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Ralink this week announced a new 802.11n chipset with a carefully-crafted pitch. 802.11n tends to be thought of as using MIMO technology to achieve its 100Mbps+ speeds. But the chipset doesn't use MIMO and Ralink doesn't use the term in its announcement.

Instead, the RT2700 chipset is described as using a "1T2R" (one transmit, two receive) configuration that the company says is "capable of up to 300 Mbps downstream and 150 Mbps upstream PHY rates". And while Ralink doesn't say "1T2R" is MIMO, which it isn't, the enumeration of transmit and receive channels implies MIMO technology, since this is common practice for MIMO products.

The next example pushes the envelope a bit further. Buffalo has changed the name of its WHR-HP-G54 wireless router and WLI-CB-G54HP notebook card from "Turbo G High Power" to "Wireless-G MIMO Performance". To its credit, Buffalo appends an asterisk to each use of "MIMO Performance" that links to a clear disclaimer. The disclaimer states that the products are not designed to 802.11n, but "outperform[s] two radio/three antenna MIMO technology beyond certain distances".

Those of us who have been around the wireless LAN block a few times understand what is being said. But do you think the typical wireless buyer trolling the aisles looking to solve his crappy wireless connection does? They are more likely to see the all-caps "MIMO" with the lower price (than other "MIMO" products) and take it home.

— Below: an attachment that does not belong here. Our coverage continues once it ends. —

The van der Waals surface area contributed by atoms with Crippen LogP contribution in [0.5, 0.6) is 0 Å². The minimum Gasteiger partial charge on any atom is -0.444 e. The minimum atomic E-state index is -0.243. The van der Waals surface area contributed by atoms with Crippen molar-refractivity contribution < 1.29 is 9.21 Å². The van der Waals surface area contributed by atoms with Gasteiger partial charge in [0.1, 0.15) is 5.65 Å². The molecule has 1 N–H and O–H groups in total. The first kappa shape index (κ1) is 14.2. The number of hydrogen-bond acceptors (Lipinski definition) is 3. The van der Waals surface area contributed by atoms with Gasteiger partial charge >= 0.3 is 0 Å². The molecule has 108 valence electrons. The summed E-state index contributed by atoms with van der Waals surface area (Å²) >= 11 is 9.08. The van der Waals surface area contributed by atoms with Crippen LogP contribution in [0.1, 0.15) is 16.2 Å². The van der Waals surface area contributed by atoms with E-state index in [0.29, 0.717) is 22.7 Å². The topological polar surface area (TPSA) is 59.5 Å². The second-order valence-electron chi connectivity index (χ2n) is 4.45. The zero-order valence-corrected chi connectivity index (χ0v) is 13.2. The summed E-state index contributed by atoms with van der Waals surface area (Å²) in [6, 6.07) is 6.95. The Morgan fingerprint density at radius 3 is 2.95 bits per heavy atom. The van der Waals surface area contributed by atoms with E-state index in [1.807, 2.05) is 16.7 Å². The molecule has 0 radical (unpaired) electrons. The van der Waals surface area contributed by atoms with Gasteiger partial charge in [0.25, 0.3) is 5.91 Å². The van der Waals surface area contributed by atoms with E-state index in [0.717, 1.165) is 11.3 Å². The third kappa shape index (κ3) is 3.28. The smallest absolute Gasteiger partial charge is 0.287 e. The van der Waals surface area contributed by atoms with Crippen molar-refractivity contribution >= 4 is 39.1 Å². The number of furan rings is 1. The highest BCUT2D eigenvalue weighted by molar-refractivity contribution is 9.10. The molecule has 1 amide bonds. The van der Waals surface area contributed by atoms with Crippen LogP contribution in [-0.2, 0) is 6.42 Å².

The last example is the worst of the three. SMC's "g MIMO" product line might be using the Ralink chip, since it uses the specific "1T2R" terminology that Ralink uses. But SMC goes right ahead and puts MIMO right into the product name, gives the products three antennas (just like real MIMO products have) and has no disclaimers on the products' website descriptions or downloaded datasheets.

So even as technology marches on and wireless performance is entering an era of true higher performance, consumers must continue to be on guard. Marketeers are continuing to do their jobs, which is to get you to buy their company's products. And so you must continue to do your job, which is to arm yourself with knowledge so that you can choose products wisely.

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